That all looks good. I would also expect /var/local/snmp/mail to have a timestamp on it matching the cron job. It's not necessary to make the plugin executable (it's included not executed).

The only remaining thing other than trying to debug what is happening is to check that there is in fact useful things going into the dovecot.log file like:

Aug 28 08:48:50 mailserver dovecot: imap-login: Login: user=<luser>, method=PLAIN, rip=, lip=

Also check that in /var/local/snmp/mail dovecot all the last---- values change on each run and things like lastposition should match the filesize in bytes (or at least up to the last line read).

Also worth running the command on the command line manually and see if it gives any errors / warnings.

I. Bar-Haim Image  30/08/2011 08:01 :: I. Bar-Haim

I think it is log parsing issue of the plugin.
What is the dovecot version you've written the plugin for?
Here is my dovecot (v2.0.12) log example:

2011-08-30 09:42:30 imap-login: Info: Login: user=<username>, method=PLAIN, rip=, lip=, mpid=30069, TLS
2011-08-30 09:42:30 imap(username): Info: Disconnected: Logged out bytes=91/864
2011-08-30 09:42:33 pop3-login: Info: Login: user=<username>, method=PLAIN, rip=xx.xx.xx.x, lip=xx.xx.xx.x, mpid=30071, TLS
2011-08-30 09:42:33 imap-login: Info: Login: user=<username>, method=PLAIN, rip=xx.xx.xx.x, lip=xx.xx.xx.x, mpid=30073, TLS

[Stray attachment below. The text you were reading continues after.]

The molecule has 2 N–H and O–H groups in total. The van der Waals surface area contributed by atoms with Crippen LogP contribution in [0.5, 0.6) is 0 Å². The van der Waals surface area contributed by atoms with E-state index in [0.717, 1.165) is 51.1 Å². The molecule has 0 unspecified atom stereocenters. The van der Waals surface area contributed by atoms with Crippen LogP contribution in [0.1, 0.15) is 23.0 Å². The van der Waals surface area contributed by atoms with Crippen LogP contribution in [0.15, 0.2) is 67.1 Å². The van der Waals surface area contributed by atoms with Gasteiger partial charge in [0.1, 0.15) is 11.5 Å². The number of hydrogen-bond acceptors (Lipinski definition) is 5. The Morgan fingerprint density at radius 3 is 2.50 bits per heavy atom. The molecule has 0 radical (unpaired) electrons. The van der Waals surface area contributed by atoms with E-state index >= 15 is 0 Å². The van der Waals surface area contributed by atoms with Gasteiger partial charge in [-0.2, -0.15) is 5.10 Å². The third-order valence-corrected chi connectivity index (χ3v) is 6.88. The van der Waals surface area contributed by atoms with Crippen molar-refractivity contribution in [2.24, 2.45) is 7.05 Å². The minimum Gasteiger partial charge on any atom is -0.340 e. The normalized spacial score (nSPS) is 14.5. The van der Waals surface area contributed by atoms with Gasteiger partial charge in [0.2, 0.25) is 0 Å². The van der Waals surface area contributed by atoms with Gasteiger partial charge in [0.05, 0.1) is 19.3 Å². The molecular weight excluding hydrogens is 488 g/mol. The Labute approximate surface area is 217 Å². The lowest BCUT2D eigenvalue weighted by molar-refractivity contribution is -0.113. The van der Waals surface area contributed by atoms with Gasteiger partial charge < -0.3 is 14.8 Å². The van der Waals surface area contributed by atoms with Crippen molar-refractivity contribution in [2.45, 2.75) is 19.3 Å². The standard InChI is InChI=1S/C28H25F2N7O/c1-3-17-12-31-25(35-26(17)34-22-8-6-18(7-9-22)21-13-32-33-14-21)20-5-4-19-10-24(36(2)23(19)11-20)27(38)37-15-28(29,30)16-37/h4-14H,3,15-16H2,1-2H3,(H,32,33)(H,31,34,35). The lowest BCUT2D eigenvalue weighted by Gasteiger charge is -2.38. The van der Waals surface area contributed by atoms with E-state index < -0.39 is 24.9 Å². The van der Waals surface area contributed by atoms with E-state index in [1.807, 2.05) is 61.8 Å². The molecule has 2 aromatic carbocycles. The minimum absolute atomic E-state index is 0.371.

2011-08-30 09:42:42 imap-login: Info: Login: user=<username>, method=PLAIN, rip=, lip=, mpid=30088, TLS

The file /var/local/snmp/mail values are changing as expected every 5 minutes. No errors or warnings seen during manual run.

Glen Pitt-Pladdy Image  30/08/2011 08:13 :: Glen Pitt-Pladdy

I think the big difference here is that my scripts are meant for logging via syslog (normal way of doing things in Debian/Ubuntu) and in the standard syslog format date/host/source format at the beginning of the line.

You could just change the 3rd line of the analyse sub to match and strip this instead:

if ( $line !~ s/^\d{4}-\d{2}-\d{2}\s+\d{2}:\d{2}:\d{2}\s+// ) { return; }

I may consider adding that in if more people are logging in different ways.

I. Bar-Haim Image  30/08/2011 08:24 :: I. Bar-Haim

Thanks, it worked.
Systems with more users and traffic are usually have separated log directories to allow better log management.

Glen Pitt-Pladdy Image  30/08/2011 08:32 :: Glen Pitt-Pladdy

Great to hear it.

Logging via syslog allows for separation of log files as well as shipping logs remotely (say to a central logging / analysis node with a cluster).

I. Bar-Haim Image  30/08/2011 08:57 :: I. Bar-Haim

Although it seems to be working, part of the information is not parsed from the log file.
Take a look:


Some lines are not parsed and probably this is the reason they are missing.
I see a lot of similar to those (last condition of the plugin):

/etc/snmp/uloganalyser-plugin/ 20110626:155 /var/log/dovecot/dovecot.log:45368 unknown dovecot: 2011-08-30 10:53:20 imap(username): Info: Disconnected: Logged out bytes=921/82880

Christian Image  29/11/2016 12:39 :: Christian

I get error "./ line 47: *1024: syntax error: operand expected (error token is "*1024")" when trying run, please your advice for this.Thanks

Bill Image  26/07/2017 23:00 :: Bill

RE: Your article ... Linux (Debian, Ubuntu) SNMP basics

So where is the basic shell script ... local-snmp-cronjob  ??

Am I missing something?


Glen Pitt-Pladdy Image  27/07/2017 07:09 :: Glen Pitt-Pladdy

The mention here of local-snmp-cronjob is something we use in some of the scenarios I've documented (eg. postfix) where we need to access information that requires privilege that the snmp user does not have. Those postings have the things that need to be run. There's no work for the cronjob to do (hence no need for it) if you just want snmpd running which is what this post is about.